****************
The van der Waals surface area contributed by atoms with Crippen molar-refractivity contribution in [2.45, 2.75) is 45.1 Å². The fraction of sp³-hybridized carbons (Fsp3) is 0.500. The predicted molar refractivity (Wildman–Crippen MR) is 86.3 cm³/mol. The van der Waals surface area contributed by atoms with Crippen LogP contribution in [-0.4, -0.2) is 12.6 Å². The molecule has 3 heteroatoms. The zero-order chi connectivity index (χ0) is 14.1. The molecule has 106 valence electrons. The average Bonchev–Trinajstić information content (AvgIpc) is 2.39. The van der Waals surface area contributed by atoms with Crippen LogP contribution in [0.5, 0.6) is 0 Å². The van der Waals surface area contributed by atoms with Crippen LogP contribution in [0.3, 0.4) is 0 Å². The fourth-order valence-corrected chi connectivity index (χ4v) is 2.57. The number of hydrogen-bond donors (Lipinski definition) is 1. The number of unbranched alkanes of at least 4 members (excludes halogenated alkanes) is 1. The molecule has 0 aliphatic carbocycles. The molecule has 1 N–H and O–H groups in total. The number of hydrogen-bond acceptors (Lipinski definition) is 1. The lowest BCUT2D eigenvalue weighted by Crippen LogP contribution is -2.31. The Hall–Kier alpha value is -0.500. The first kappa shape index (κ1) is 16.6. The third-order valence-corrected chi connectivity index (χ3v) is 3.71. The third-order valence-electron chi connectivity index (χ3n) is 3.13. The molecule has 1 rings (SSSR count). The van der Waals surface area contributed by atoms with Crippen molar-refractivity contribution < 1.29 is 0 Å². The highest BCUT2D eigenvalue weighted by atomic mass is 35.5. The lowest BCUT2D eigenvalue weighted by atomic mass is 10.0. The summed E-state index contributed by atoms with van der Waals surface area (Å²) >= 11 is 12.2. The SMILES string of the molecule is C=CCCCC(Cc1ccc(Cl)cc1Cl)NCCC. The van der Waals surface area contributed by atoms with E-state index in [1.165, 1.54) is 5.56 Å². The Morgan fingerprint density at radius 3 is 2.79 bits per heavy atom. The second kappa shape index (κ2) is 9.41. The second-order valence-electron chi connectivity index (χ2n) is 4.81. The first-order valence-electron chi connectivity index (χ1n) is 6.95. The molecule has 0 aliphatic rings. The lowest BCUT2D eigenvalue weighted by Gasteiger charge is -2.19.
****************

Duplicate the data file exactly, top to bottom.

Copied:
The van der Waals surface area contributed by atoms with Crippen molar-refractivity contribution in [2.45, 2.75) is 45.1 Å². The fraction of sp³-hybridized carbons (Fsp3) is 0.500. The predicted molar refractivity (Wildman–Crippen MR) is 86.3 cm³/mol. The van der Waals surface area contributed by atoms with Crippen LogP contribution in [-0.4, -0.2) is 12.6 Å². The molecule has 3 heteroatoms. The zero-order chi connectivity index (χ0) is 14.1. The molecule has 106 valence electrons. The average Bonchev–Trinajstić information content (AvgIpc) is 2.39. The van der Waals surface area contributed by atoms with Crippen LogP contribution in [0.5, 0.6) is 0 Å². The van der Waals surface area contributed by atoms with Crippen LogP contribution in [0.3, 0.4) is 0 Å². The fourth-order valence-corrected chi connectivity index (χ4v) is 2.57. The number of hydrogen-bond donors (Lipinski definition) is 1. The number of unbranched alkanes of at least 4 members (excludes halogenated alkanes) is 1. The molecule has 0 aliphatic carbocycles. The molecule has 1 N–H and O–H groups in total. The number of hydrogen-bond acceptors (Lipinski definition) is 1. The lowest BCUT2D eigenvalue weighted by Crippen LogP contribution is -2.31. The Hall–Kier alpha value is -0.500. The first kappa shape index (κ1) is 16.6. The third-order valence-corrected chi connectivity index (χ3v) is 3.71. The third-order valence-electron chi connectivity index (χ3n) is 3.13. The molecule has 1 rings (SSSR count). The van der Waals surface area contributed by atoms with Crippen molar-refractivity contribution < 1.29 is 0 Å². The highest BCUT2D eigenvalue weighted by atomic mass is 35.5. The lowest BCUT2D eigenvalue weighted by atomic mass is 10.0. The summed E-state index contributed by atoms with van der Waals surface area (Å²) >= 11 is 12.2. The SMILES string of the molecule is C=CCCCC(Cc1ccc(Cl)cc1Cl)NCCC. The van der Waals surface area contributed by atoms with E-state index in [1.165, 1.54) is 5.56 Å². The Morgan fingerprint density at radius 3 is 2.79 bits per heavy atom. The second kappa shape index (κ2) is 9.41. The second-order valence-electron chi connectivity index (χ2n) is 4.81. The first-order valence-electron chi connectivity index (χ1n) is 6.95. The molecule has 0 aliphatic rings. The lowest BCUT2D eigenvalue weighted by Gasteiger charge is -2.19.